Some readers will be surprised to hear that the Christian based tribes in the United States do not currently have those freedoms and abilities. Similarly, in a country that is predicated upon delivering specified rights and their attendant freedoms to all of its citizens, other faith tribes suffer the indignity and injustice of being prevented from exercising those rights as their faith would lead them to.
If you doubt this, please read the biology textbooks used in many government-funded (i.e., public) schools, which make no bones about critiquing Christianity, eliminating faith-based views in favor of science-based explanations, or promoting “safe sex” rather than the biblical alternative of sexual abstinence. Consider the implications of laws that diminish the value of human life or redefine the biblical standard of marriage. Take note of government threats to, or restrictions on, families that homeschool their children for moral or religious reasons. Think about the implication of laws requiring Christian ministries to hire employees who reject their beliefs or who practice lifestyles that visibly and unapologetically conflict with the moral convictions of the ministry. Talk to Christian graduate students around the nation and discover how many of them jeopardize their advanced degrees or scholarly careers if they admit to believing in creationism. How many high school graduation speeches were altered this year by laws preventing students from incorporating their religious beliefs into their remarks? In certain states, Bibles are not allowed in the public school classroom.
These are but a handful of the incendiary examples of how the religious freedoms of just one of the tribes are trampled in the alleged interest of freedom. How we handle these issues has consistently divided the tribes within our country.
NOT SEEKING A THEOCRACY
Please do not miss where I’m headed with this argument. America was not meant to be a theocracy—that is, ruled by a given religious tribe. The dominant spiritual classes in our society should neither possess nor expect to have the final say on all legal and moral matters. In fact, our research consistently shows that Christians in America appreciate their neighbors who belong to other faith tribes; they simply do not want their own ability to serve their God limited by the discomfort or desires of those other tribes any more than the minority tribes want their freedoms to be limited or negated by the larger tribal groups.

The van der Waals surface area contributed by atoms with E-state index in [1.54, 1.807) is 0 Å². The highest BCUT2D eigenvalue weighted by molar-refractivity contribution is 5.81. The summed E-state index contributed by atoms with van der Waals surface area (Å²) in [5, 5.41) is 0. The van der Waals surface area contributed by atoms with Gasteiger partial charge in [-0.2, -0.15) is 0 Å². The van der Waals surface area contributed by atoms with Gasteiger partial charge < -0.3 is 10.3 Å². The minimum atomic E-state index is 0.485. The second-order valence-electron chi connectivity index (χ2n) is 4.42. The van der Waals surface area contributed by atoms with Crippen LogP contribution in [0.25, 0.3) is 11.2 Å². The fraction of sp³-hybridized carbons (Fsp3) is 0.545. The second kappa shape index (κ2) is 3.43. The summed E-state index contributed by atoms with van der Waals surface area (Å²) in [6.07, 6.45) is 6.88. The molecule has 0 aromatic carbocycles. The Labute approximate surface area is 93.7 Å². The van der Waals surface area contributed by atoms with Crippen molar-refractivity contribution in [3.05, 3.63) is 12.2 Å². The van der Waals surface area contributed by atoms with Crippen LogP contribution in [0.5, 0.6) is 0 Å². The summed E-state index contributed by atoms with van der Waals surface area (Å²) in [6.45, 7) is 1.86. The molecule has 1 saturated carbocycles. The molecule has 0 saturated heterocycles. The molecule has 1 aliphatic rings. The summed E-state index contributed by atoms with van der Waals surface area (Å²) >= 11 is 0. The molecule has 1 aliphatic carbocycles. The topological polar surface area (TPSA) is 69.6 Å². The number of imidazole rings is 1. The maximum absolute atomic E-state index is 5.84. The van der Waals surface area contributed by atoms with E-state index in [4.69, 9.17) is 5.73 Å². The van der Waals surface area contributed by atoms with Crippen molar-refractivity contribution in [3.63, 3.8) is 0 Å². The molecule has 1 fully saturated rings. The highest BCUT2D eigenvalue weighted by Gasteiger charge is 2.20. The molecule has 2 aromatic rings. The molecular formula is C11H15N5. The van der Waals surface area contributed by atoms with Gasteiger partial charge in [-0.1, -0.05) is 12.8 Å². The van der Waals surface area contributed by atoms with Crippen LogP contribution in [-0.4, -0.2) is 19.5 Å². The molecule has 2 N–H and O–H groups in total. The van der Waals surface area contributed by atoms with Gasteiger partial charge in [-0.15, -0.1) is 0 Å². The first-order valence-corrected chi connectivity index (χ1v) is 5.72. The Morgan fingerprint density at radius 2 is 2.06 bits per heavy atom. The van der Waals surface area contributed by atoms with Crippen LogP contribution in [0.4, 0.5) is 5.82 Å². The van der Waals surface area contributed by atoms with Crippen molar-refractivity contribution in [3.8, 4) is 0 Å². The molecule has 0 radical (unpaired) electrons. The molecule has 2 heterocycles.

In an odd way we have reached a stalemate. Significantly, our research indicates that the United States is presently a nation in which
• none of our faith tribes feel they are able to freely practice their faith without breaking laws or upsetting members of other tribes;
• each tribe feels that the other tribes do not understand what their faith is about and that they cannot get other tribes to give them a fair hearing;
• the freedoms of tribes to practice their faith and hold their particular beliefs are being eliminated by whichever tribe outmaneuvers the others within the political and legal arenas;
• tribal leadership has become more about political prowess exercised in the public domain than about the provision of spiritual and moral guidance within the confines of the tribe;
• people’s inability to experience the religious freedom guaranteed under the Constitution is causing them to feel as if the nation is losing its heart and soul, and along with that, its greatness.
The problem facing America is not the presence of divergent faith tribes. For many years, the United States has had a diverse spiritual palette—and has been one of the most revered and successful